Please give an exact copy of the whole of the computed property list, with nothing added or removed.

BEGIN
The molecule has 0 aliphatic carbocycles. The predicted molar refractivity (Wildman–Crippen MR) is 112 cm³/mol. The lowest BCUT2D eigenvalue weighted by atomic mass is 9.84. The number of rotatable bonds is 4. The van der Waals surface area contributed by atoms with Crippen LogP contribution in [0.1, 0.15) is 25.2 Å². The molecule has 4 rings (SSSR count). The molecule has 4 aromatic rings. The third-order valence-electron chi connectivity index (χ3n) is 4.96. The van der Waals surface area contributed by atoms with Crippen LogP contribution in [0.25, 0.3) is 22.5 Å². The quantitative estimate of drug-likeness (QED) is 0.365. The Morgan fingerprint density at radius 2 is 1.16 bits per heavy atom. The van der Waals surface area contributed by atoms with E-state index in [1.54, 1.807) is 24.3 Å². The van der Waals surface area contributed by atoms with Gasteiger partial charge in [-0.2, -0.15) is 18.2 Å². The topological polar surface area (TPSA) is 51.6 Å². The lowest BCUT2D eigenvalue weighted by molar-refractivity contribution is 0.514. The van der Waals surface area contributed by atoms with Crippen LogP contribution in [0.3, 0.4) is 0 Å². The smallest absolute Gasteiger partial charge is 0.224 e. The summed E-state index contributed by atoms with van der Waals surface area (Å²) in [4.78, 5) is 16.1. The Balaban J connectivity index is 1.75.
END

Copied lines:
The molecule has 0 aliphatic carbocycles. The predicted molar refractivity (Wildman–Crippen MR) is 112 cm³/mol. The lowest BCUT2D eigenvalue weighted by atomic mass is 9.84. The number of rotatable bonds is 4. The van der Waals surface area contributed by atoms with Crippen LogP contribution in [0.1, 0.15) is 25.2 Å². The molecule has 4 rings (SSSR count). The molecule has 4 aromatic rings. The third-order valence-electron chi connectivity index (χ3n) is 4.96. The van der Waals surface area contributed by atoms with Crippen LogP contribution in [0.25, 0.3) is 22.5 Å². The quantitative estimate of drug-likeness (QED) is 0.365. The Morgan fingerprint density at radius 2 is 1.16 bits per heavy atom. The van der Waals surface area contributed by atoms with E-state index in [1.54, 1.807) is 24.3 Å². The van der Waals surface area contributed by atoms with Gasteiger partial charge in [-0.2, -0.15) is 18.2 Å². The topological polar surface area (TPSA) is 51.6 Å². The lowest BCUT2D eigenvalue weighted by molar-refractivity contribution is 0.514. The van der Waals surface area contributed by atoms with Crippen LogP contribution in [0.3, 0.4) is 0 Å². The smallest absolute Gasteiger partial charge is 0.224 e. The summed E-state index contributed by atoms with van der Waals surface area (Å²) in [4.78, 5) is 16.1. The Balaban J connectivity index is 1.75.